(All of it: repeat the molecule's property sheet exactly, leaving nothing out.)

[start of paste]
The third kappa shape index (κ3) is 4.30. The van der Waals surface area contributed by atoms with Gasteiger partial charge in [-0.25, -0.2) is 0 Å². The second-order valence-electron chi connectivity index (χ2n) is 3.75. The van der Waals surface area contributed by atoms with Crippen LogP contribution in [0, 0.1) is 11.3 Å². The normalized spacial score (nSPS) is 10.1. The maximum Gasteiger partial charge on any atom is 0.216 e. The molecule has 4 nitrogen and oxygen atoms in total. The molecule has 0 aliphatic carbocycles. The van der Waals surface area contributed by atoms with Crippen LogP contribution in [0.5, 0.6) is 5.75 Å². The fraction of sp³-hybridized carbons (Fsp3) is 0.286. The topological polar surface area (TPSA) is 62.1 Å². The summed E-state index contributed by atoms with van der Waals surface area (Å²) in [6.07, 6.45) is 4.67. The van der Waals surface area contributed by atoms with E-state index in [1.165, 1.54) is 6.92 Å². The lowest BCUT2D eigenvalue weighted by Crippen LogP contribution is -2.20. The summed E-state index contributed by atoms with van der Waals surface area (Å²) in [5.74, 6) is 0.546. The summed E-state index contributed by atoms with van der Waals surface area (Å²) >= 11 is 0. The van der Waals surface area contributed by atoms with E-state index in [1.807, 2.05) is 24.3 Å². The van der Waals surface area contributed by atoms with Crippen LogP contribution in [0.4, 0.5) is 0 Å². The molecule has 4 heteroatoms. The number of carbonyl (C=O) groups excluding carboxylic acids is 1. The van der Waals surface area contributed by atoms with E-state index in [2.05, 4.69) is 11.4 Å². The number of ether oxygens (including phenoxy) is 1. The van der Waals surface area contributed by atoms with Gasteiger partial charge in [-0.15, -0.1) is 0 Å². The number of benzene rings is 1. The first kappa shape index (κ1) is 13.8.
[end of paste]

The third kappa shape index (κ3) is 4.30. The van der Waals surface area contributed by atoms with Gasteiger partial charge in [-0.25, -0.2) is 0 Å². The second-order valence-electron chi connectivity index (χ2n) is 3.75. The van der Waals surface area contributed by atoms with Crippen LogP contribution in [0, 0.1) is 11.3 Å². The normalized spacial score (nSPS) is 10.1. The maximum Gasteiger partial charge on any atom is 0.216 e. The molecule has 4 nitrogen and oxygen atoms in total. The molecule has 0 aliphatic carbocycles. The van der Waals surface area contributed by atoms with Crippen LogP contribution in [0.5, 0.6) is 5.75 Å². The fraction of sp³-hybridized carbons (Fsp3) is 0.286. The topological polar surface area (TPSA) is 62.1 Å². The summed E-state index contributed by atoms with van der Waals surface area (Å²) in [6.07, 6.45) is 4.67. The van der Waals surface area contributed by atoms with E-state index in [1.165, 1.54) is 6.92 Å². The lowest BCUT2D eigenvalue weighted by Crippen LogP contribution is -2.20. The summed E-state index contributed by atoms with van der Waals surface area (Å²) in [5.74, 6) is 0.546. The summed E-state index contributed by atoms with van der Waals surface area (Å²) >= 11 is 0. The van der Waals surface area contributed by atoms with E-state index in [1.807, 2.05) is 24.3 Å². The van der Waals surface area contributed by atoms with Crippen LogP contribution in [0.4, 0.5) is 0 Å². The molecule has 4 heteroatoms. The number of carbonyl (C=O) groups excluding carboxylic acids is 1. The van der Waals surface area contributed by atoms with E-state index in [2.05, 4.69) is 11.4 Å². The number of ether oxygens (including phenoxy) is 1. The van der Waals surface area contributed by atoms with Gasteiger partial charge in [-0.15, -0.1) is 0 Å². The number of benzene rings is 1. The first kappa shape index (κ1) is 13.8.